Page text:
Julia Child’s French Bread

Julia Child's French Bread adapted from the home kitchen.

You can make a great crusty loaf of French bread at home. Julia Child took techniques she learned in French bakeries and adapted them for the home kitchen.

Today the Bread Baking Babes are celebrating Julia Child’s 100th birthday by baking and posting Julia’s French Bread. Julia was the queen of simplifying French recipes so anyone could make them at home.

Making Julia Child's French Bread recipe - Barbara Bakes

Julia’s Pain Français (French Bread) recipe was published in Mastering the Art of French Cooking, Volume 2 in 1970. If you’re a little afraid of making French bread at home, there’s a great video of Julia making French bread. She shows you step by step how the dough should look and how you shape and bake the dough to make a beautiful loaf.

I adapted Julia’s recipe to use instant yeast and a Kitchen Aid mixer. I rarely knead dough by hand because the mixer makes it so easy. I also set the shaped loaves on parchment to rise so they’re easy to move on to the baking stone.

Easy to make French Bread - Julia Child's French Bread

There have been so many great tributes to Julia over the last month. The more I learn about Julia, the more I’ve fallen in love with her. I’m so impressed with her easy going style and fearless nature.

My sweet friend Donna, Apron Strings, in a tribute post to Julia linked to a hilarious video of Julia on David Letterman. Everything went wrong, but she just carries on with humor and bravado. David asks her what she does with recipes that don’t turn out and she says she feeds them to her husband. I guess I’m doing the same with my family.

Thanks Julia for sharing your passion for cooking, your reminders to never apologize if something you bake is less than perfect, and to be fearless in the kitchen and in life.

Julia Child’s French Bread

Julia Child’s French Bread

Ingredients

  • 2 1/4 teaspoons (1 packet) instant yeast
  • 3 1/2 cups all-purpose flour
  • 2 1/4 teaspoons salt
  • 1 1/2 cups warm water (120º - 130º)

Directions

In the mixing bowl of a stand mixer using the flat beater, combine the yeast, 2 1/2 cups flour and salt. Mix on low for about 30 seconds.

With the motor running on low, pour in the warm water. Continue mixing until a shaggy dough forms. Clean off beater and switch to the dough hook. Mix in the remaining cup of flour a little at a time, to make a soft dough, adding more or less flour as needed. Knead the dough for 5 minutes. The surface should be smooth and the dough will be soft and somewhat sticky.

Turn the dough onto a kneading surface and let rest for 2 - 3 minutes while you wash and dry the bowl.

Return the dough to the mixing bowl and let it rise at room temperature (about 75º) until 3 1/2 times its original volume. This will probably take about 3 hours.

Deflate the dough and return it to the bowl. Let the dough rise at room temperature until not quite tripled in volume, about 1 1/2 - 2 hours.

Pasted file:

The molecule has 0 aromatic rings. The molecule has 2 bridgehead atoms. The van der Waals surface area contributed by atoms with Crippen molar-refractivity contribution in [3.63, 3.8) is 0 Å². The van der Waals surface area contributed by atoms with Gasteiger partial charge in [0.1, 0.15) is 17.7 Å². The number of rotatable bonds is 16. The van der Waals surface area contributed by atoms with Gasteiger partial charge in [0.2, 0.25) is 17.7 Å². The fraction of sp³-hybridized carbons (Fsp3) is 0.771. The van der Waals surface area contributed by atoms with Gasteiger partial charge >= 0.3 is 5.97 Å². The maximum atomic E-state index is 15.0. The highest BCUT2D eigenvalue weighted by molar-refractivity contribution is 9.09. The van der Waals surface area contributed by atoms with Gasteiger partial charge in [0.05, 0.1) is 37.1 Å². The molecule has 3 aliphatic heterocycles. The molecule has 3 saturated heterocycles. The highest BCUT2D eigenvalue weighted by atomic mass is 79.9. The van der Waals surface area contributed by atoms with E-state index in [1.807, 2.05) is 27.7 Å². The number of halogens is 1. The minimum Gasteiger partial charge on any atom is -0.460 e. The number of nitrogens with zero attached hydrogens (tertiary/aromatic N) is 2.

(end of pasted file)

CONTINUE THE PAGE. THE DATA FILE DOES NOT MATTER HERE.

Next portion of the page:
Meanwhile, prepare the rising surface: rub flour into canvas or linen towel placed on a baking sheet. (I used parchment paper.)

Divide the dough into 3, 6, or 12 pieces depending on the size loaves you wish to make. Fold each piece of dough in two, cover loosely, and let the pieces relax for 5 minutes.

Shape the loaves and place them on the prepared towel or parchment. Cover the loaves loosely and let them rise at room temperature until almost triple in volume, about 1 1/2 - 2 1/2 hours.

Preheat oven to 450º. Set up a "simulated baker's oven" by placing a baking stone on the center rack, with a metal broiler pan on the rack beneath, at least 4 inches away from the baking stone to prevent the stone from cracking.

Transfer the risen loaves onto a peel.

Slash the loaves.

Spray the loaves with water. Slide the loaves into the oven onto the preheated stone and add a cup of hot water to the broiler tray.

Bake for about 25 minutes until golden brown. (If you used parchment paper you will want to remove it after about 10-15 minutes to crisp up the bottom crust. Spray the loaves with water three times at 3-minute intervals.

Cool for 2 - 3 hours before cutting.

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The Bread Baking Babes and Buddies bake a different bread each month. Visit Sweet and That’s It for information about how you can become a Bread Baking Buddy. You  can also join the Facebook Group, Bread Baking Babes and Friends.

More of Julia’s recipes you might like:

Boeuf Bourguignon, Barbara Bakes
Croissants, Barbara Bakes
Chocolate Almond Cake, Apron Strings
Oven Roasted Plum & Almond Cakes, Passionate About Baking
Julia Child’s Eggplant Pizzas, Kalyn’s Kitchen
Jarlsberg Cheese Souffle, LaFuji Mama




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Comments

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  1. Debbie says

    I am looking forward to trying this recipe. Do you spray the loaves with water while they are in the oven or after they are finished baking and are out?

  2. Lacy says

    I am getting ready to make this and it looks great! However, I have a few questions:
    1. Can I use the loaf racks instead of a pizza stone and do I still need to add water in the broiler pan below it if I do?
    2. Can I use an artisan bread flour instead of all purpose flour? If I do does it change anything else in the recipe as far as timing?

    • says

      Hi Lacy – you can use loaf racks; you don’t have to add the water, but the steam that’s created helps create a crisper crust. I don’t think you’d need to make any changes as far as timing goes.

  3. Maria says

    Hi,
    this sounds delicious! However, I was wondering whether you can freeze the loafs for a while after you’ve made them?